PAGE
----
I have broken down horse training into four categories. These categories overlap one another, but generally progress in stages, gradually preceding the previous stage in importance and emphasis.
1. Exposure: introducing the colt to humans and human paraphernalia
2. Sensitization: establishing a communication system
3. Physical preparation: establishing patterns of movement for various disciplines or sports
4. Physical fitness: repetitive exercises for coordination, strength and endurance.
As the colt gets used to humans the dramatic exposure aspect of training gradually decreases and sensitization gradually becomes the major effort of the trainer. For me the first week of training is all about exposure, but even from the first day I begin working on sensitization. Pretty soon exposure is rarely an issue and establishing communication becomes the main effort.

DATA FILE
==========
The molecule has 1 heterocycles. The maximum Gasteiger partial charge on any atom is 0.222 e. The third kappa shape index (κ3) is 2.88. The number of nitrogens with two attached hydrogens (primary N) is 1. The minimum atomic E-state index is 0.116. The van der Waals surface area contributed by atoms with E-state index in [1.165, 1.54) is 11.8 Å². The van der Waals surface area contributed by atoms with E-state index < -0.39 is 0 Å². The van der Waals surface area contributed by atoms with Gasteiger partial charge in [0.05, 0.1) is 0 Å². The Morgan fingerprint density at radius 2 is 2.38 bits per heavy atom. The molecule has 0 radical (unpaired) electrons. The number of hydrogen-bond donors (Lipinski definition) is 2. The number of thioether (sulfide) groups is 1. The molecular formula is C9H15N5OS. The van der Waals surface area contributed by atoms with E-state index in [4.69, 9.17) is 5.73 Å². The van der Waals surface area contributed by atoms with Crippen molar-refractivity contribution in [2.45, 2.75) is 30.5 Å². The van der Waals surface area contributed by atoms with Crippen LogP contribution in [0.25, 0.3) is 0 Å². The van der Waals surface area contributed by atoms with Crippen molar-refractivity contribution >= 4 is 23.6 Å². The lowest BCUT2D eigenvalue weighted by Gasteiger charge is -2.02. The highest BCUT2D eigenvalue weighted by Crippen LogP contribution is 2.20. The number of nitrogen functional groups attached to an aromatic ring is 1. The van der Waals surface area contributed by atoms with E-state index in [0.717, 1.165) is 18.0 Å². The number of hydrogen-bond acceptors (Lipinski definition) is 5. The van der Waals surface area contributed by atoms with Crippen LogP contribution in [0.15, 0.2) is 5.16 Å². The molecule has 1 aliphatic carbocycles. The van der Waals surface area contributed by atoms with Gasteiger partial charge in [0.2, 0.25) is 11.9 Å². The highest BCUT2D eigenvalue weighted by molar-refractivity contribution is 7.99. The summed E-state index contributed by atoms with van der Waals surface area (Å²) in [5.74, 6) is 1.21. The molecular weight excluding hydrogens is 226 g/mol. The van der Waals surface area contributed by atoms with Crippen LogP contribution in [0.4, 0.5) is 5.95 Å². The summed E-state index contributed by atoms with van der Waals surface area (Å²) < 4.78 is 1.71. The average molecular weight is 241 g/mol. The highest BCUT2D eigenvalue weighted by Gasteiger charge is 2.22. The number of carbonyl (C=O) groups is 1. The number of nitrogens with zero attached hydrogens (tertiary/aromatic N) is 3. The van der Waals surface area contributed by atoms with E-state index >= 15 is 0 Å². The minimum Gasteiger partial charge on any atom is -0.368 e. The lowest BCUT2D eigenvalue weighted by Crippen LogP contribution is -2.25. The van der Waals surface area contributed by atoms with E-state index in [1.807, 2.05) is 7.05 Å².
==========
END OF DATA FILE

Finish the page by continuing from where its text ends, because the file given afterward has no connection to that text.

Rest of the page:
The amount of time spent on each aspect of training depends on the skill or whim of the trainer and the nature and maturity of the horse. For instance, Dawn Treader, because of her hot-blooded nature still needs work in the “exposure” area of training while Johnny, because of his bold nature and I assume his previous “exposure” experiences, has passed Dawn Treader in the exposure aspects of training. My efforts with Johnny are almost totally about “sensitization” mixed with cautious efforts at “physical preparations”.
“Physical fitness” is always a part of training, but at the beginning stages, mostly by default. The experts I have read recommend waiting until the horse is five before heavy physical training begins.